The Elementary Years

Before we leave Arkansas for the unknowns of Arizona, I want to back up and talk about what was for me the best part of my childhood – school.

Who can forget first grade! Mrs. Estes was a wonderful teacher and I remember loving to learn. I do not recall the precipitating event, but I do remember a ruler across my knuckles for what must have been a grievous infraction of first-grade protocol. My teachers had a low tolerance for disobedience and a wide berth for dealing with transgressions. I was never invited to the principal’s office, but I can assure you students feared that possibility.

What a promotion it was to enter second grade because that classroom was on the second floor. How grown up I felt climbing those stairs and entering a large room with an imposing gas heater anchoring the front right corner. Mrs. Abercrombie was a tall, slender mature lady with a nice smile. The one memory from second grade is of Mrs. Abercrombie warming a can of corn tortillas (yes, that is correct – the tortillas were vacuum packed in a tin can) so that we could all taste this Mexican staple. They were very bland and no one wanted seconds! It was many years before I knew tortillas came any other way.

It must have been that the post-war baby boom was having its impact on the school system, for all I remember of third grade was the room being filled to capacity. After two days, three of us were deemed capable of performing at fourth grade level and were moved to join Mrs. Davis. So added to the list “Things Most People Do Not Know About Me” is the fact that I skipped third grade.

Fourth grade was such fun! I was learning multiplication and division, but it was the reading I was able to do that brought the greatest satisfaction. Books with stories of heroes and living happily ever after made indelible impressions in my heart, as did a boy named Glendale Taylor. He loved to chase the girls at recess, and he was “in love” with a different one every day. Glendale and I seemed to have a special connection. One day at recess, he asked me to marry him and placed a ring on my finger. I was the happiest girl in fourth grade. Glendale Taylor had picked me above all those other girls! The euphoria was brief as my finger began to both swell and turn green. Alas, the engagement was broken when I was sent to the cafeteria where there was equipment to cut the ring from my finger. Glendale was very sad at losing that ring!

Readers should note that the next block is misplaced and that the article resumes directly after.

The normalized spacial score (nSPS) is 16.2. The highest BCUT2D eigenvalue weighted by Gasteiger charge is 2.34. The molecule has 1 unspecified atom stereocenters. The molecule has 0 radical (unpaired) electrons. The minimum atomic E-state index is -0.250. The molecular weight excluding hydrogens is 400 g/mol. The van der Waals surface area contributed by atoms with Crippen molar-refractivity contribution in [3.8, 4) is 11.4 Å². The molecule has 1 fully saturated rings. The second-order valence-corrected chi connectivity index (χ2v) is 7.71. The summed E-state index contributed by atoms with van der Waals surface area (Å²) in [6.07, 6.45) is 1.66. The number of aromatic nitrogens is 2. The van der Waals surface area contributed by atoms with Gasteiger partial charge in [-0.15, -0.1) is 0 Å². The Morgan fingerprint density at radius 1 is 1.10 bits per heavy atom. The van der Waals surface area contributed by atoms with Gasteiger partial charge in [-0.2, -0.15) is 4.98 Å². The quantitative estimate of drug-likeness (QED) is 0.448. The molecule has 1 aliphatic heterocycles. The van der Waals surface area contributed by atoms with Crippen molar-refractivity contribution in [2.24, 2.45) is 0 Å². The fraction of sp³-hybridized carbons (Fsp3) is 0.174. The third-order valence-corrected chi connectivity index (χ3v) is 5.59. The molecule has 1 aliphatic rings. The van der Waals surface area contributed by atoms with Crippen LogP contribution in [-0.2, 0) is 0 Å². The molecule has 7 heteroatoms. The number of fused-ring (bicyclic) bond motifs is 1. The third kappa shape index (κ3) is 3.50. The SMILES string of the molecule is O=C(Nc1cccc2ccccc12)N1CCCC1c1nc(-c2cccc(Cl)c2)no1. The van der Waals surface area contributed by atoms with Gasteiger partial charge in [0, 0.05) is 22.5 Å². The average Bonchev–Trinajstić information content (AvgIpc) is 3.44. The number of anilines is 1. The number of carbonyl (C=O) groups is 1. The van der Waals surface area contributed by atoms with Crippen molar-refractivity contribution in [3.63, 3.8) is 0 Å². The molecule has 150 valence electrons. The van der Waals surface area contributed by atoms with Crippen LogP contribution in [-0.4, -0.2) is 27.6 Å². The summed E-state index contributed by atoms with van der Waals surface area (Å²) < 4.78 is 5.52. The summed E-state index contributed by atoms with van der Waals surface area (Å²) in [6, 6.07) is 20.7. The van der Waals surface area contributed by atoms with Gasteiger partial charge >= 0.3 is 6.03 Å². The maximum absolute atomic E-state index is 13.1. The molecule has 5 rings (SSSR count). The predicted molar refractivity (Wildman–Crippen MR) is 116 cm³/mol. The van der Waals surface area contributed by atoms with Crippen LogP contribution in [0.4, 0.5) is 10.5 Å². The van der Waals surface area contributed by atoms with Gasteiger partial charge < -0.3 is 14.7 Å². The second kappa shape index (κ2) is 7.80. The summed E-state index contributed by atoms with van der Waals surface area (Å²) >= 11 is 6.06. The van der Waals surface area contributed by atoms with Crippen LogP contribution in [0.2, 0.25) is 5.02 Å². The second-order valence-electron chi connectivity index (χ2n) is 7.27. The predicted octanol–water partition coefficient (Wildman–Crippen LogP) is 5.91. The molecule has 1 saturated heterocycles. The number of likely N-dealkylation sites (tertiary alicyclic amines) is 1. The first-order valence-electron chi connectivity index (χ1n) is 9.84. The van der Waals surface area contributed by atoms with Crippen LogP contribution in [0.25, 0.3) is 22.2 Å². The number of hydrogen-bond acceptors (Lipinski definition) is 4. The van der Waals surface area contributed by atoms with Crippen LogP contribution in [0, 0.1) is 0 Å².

Mrs. Rowland was one of the most feared teachers at Brady Elementary. I never understood why she had earned that reputation as I enjoyed being in her class. She read the Bible and had prayer every day in our classroom, along with the Pledge of Allegiance to the flag. Each student took a turn leading the pledge.

Sixth grade brought my first male teacher who also happened to be the school principal, Wayne K. Carter. He was not married, so naturally all the girls had a crush on him. I remember a geography lesson discussing why Africa was so inaccessible for trade and development. I have never forgotten that it was because of its irregular coastline. I have carried that nugget of knowledge with me for my entire life! Also firmly entrenched in my memory is of a sixth-grade chorus program. It may have been a Christmas program, but the chorus was arranged on steps that flanked both sides of the stage. Being one of the taller ones, I was standing on the highest step when my failure to eat a good breakfast resulted in my fainting right in the middle of the program!

A graduation exercise was held upon completion of sixth grade. A cap-and-gown was not used, so the boys wore suits and the girls wore nice dresses. Prior to this event, I do not recall a dress ever being purchased for me to wear to a special occasion. My dresses were either homemade or handed down, but I will never forget this dress. Most likely it came from J.C. Penney, but that detail escapes me. The fabric design would be characterized as stripes and flowers. Overall the dress was a pale pink sheer fabric with vertical rows of tiny pale pink and green flowers. To this day, any diagram of my personality comes out to “stripes and flowers.” There is a side of me that is very straight to toe the mark (stripes) and another side that is adventurous and enjoying (flowers). After graduation, it became my Sunday church dress until I outgrew it.

Many of the major changes in our lives as a family began taking place during and after my sixth-grade year, as best I can trace. Mother divorced Daddy, he was committed to the state mental hospital, Mother met and married Vernon, we moved to California, then back to Arkansas. Now we are about to embark upon the move to Arizona. The next post will detail that trip about a mother driving alone with ten children in a 1946 Plymouth sedan, pulling a trailer holding all our worldly goods, trekking to what she hoped would be a better life.

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